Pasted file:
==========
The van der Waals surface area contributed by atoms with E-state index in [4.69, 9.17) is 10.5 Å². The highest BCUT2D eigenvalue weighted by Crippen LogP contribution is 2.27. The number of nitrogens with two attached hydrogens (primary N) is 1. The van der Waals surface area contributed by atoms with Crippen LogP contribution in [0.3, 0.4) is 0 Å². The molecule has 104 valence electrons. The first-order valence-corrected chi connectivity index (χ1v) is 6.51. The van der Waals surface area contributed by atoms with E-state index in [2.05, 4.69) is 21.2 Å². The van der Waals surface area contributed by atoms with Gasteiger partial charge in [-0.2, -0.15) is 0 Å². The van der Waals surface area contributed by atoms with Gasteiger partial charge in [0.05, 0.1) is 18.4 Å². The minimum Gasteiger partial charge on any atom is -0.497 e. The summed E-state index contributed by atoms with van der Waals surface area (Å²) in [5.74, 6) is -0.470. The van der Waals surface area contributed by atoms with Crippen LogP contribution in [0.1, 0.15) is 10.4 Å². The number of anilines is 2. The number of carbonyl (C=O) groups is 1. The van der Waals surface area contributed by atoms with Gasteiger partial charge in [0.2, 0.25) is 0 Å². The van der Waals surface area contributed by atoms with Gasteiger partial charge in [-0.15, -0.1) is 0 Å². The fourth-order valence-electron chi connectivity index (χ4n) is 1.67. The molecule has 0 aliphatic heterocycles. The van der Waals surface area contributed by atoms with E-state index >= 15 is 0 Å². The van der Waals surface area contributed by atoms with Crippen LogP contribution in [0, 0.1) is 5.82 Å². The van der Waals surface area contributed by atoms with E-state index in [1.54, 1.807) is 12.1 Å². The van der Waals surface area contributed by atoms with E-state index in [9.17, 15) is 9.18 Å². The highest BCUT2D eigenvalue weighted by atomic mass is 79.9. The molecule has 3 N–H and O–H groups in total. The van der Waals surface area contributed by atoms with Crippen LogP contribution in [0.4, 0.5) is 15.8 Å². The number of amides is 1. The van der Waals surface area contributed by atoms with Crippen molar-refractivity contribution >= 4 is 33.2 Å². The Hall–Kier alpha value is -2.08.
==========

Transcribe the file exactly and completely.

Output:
The van der Waals surface area contributed by atoms with E-state index in [4.69, 9.17) is 10.5 Å². The highest BCUT2D eigenvalue weighted by Crippen LogP contribution is 2.27. The number of nitrogens with two attached hydrogens (primary N) is 1. The van der Waals surface area contributed by atoms with Crippen LogP contribution in [0.3, 0.4) is 0 Å². The molecule has 104 valence electrons. The first-order valence-corrected chi connectivity index (χ1v) is 6.51. The van der Waals surface area contributed by atoms with E-state index in [2.05, 4.69) is 21.2 Å². The van der Waals surface area contributed by atoms with Gasteiger partial charge in [-0.2, -0.15) is 0 Å². The van der Waals surface area contributed by atoms with Gasteiger partial charge in [0.05, 0.1) is 18.4 Å². The minimum Gasteiger partial charge on any atom is -0.497 e. The summed E-state index contributed by atoms with van der Waals surface area (Å²) in [5.74, 6) is -0.470. The van der Waals surface area contributed by atoms with Crippen LogP contribution in [0.1, 0.15) is 10.4 Å². The number of anilines is 2. The number of carbonyl (C=O) groups is 1. The van der Waals surface area contributed by atoms with Gasteiger partial charge in [0.2, 0.25) is 0 Å². The van der Waals surface area contributed by atoms with Gasteiger partial charge in [-0.15, -0.1) is 0 Å². The fourth-order valence-electron chi connectivity index (χ4n) is 1.67. The molecule has 0 aliphatic heterocycles. The van der Waals surface area contributed by atoms with E-state index >= 15 is 0 Å². The van der Waals surface area contributed by atoms with Crippen LogP contribution in [0, 0.1) is 5.82 Å². The van der Waals surface area contributed by atoms with E-state index in [1.54, 1.807) is 12.1 Å². The van der Waals surface area contributed by atoms with E-state index in [9.17, 15) is 9.18 Å². The highest BCUT2D eigenvalue weighted by atomic mass is 79.9. The molecule has 3 N–H and O–H groups in total. The van der Waals surface area contributed by atoms with Crippen LogP contribution in [0.4, 0.5) is 15.8 Å². The number of amides is 1. The van der Waals surface area contributed by atoms with Crippen molar-refractivity contribution >= 4 is 33.2 Å². The Hall–Kier alpha value is -2.08.